It is hard to win hearts and minds in Afghanistan for any length of time, because loyalty is cheap and easily bought. The best form of loyalty is to provide economic security, which is why the initial counter-narcotics strategy posed so many problems. When Tony Blair first justified the intervention in Afghanistan, he argued that the country supplied 90 per cent of the heroin in British streets. The impression was that the wicked Taleban were funding a narco-economy which would collapse when the mullahs were deposed.
British troops have now realised that the industry is impossible to eliminate by edict or at gunpoint. Legitimate crops never make it to market, as the roads are strewn with African-style customs officials imposing tariffs. Typically, Afghan farmers survive winter with a loan from a heroin dealer who is repaid in poppy crop. Should he default, he will have to forfeit his land or, in the worst case, his daughter.
So British troops are keen to stress they will not take away poppies, knowing that to do so is a sure way to send otherwise starving farmers into the hands of the Taleban. The soldiers I spoke to say they go to extraordinary lengths to assure Afghans they will not deny them their crop. I saw one government paper that referred to the ‘one to two decades realistically needed before the opium economy dwindles’. Production has halted in the safer 18 of the 34 provinces — but if it is poppies or starvation, there is no choice.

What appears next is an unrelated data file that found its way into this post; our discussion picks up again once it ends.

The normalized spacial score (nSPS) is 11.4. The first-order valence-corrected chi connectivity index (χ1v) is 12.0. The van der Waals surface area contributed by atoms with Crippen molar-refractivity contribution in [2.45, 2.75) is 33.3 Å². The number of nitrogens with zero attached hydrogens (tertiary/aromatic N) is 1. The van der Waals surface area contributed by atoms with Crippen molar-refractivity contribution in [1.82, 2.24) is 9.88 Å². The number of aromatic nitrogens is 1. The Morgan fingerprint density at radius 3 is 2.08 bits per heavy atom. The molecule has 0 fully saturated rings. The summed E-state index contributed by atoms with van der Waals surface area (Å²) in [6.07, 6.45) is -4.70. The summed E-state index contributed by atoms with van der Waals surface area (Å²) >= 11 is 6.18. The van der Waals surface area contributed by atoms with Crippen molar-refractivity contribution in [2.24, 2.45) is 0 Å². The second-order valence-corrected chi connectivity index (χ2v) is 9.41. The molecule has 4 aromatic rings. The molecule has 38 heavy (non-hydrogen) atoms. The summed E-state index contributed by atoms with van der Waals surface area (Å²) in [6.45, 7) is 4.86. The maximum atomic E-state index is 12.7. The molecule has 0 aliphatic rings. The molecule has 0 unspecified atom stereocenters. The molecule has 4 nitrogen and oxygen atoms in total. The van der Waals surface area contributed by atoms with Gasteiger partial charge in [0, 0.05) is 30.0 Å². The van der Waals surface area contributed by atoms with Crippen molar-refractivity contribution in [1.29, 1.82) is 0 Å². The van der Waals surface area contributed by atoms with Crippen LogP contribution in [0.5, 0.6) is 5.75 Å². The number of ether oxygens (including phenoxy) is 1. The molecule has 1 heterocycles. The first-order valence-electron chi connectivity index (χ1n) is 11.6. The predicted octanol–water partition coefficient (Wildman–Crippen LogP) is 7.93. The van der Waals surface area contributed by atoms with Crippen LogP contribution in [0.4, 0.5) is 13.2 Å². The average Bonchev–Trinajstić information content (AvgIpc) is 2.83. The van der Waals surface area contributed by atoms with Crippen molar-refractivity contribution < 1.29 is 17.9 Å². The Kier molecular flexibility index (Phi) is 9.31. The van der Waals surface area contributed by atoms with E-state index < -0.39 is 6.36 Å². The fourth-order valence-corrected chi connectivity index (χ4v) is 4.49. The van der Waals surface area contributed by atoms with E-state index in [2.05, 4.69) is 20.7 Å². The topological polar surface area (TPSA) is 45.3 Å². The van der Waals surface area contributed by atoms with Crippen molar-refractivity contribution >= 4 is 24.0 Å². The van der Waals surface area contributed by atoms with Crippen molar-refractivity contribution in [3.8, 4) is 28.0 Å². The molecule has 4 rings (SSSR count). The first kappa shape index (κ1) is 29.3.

Economic power in Afghanistan rests with those who control the drugs trade. 216;They have integrated themselves into our new government effortlessly,’ one official moans. ‘It will be the local police chief, or his brother. The local governor, or his cousin. And the political corruption comes in the form of a phone call saying, “I’m getting some heat from the border police, can you get them off?”’
To Mr Browne, this is a huge stumbling block in attempts to establish the Afghan government’s legitimacy. ‘Both the perception and the reality of corruption are endemic in Afghan society and destabilising the government. How do we get a peasant farmer in Helmand to obey the law and not grow poppy if he sees some important people in this country got very rich due to corruption? It is a problem I focus on in all of my conversations with ministers.’
Nato has even drawn a power diagram laying out the de facto power base. It is a classified document — a shame, because it perfectly depicts Afghanistan’s governance problem. At the centre lies the theoretical power structure: President Karzai and his Cabinet. Then beneath, it has another diagram of the nepotistic links. Mr Karzai is at the middle with links to his brother (an MP who hasn’t attended parliament so far this year), his second cousin (another MP), uncle (a minister), etc. The same diagram is drawn for others.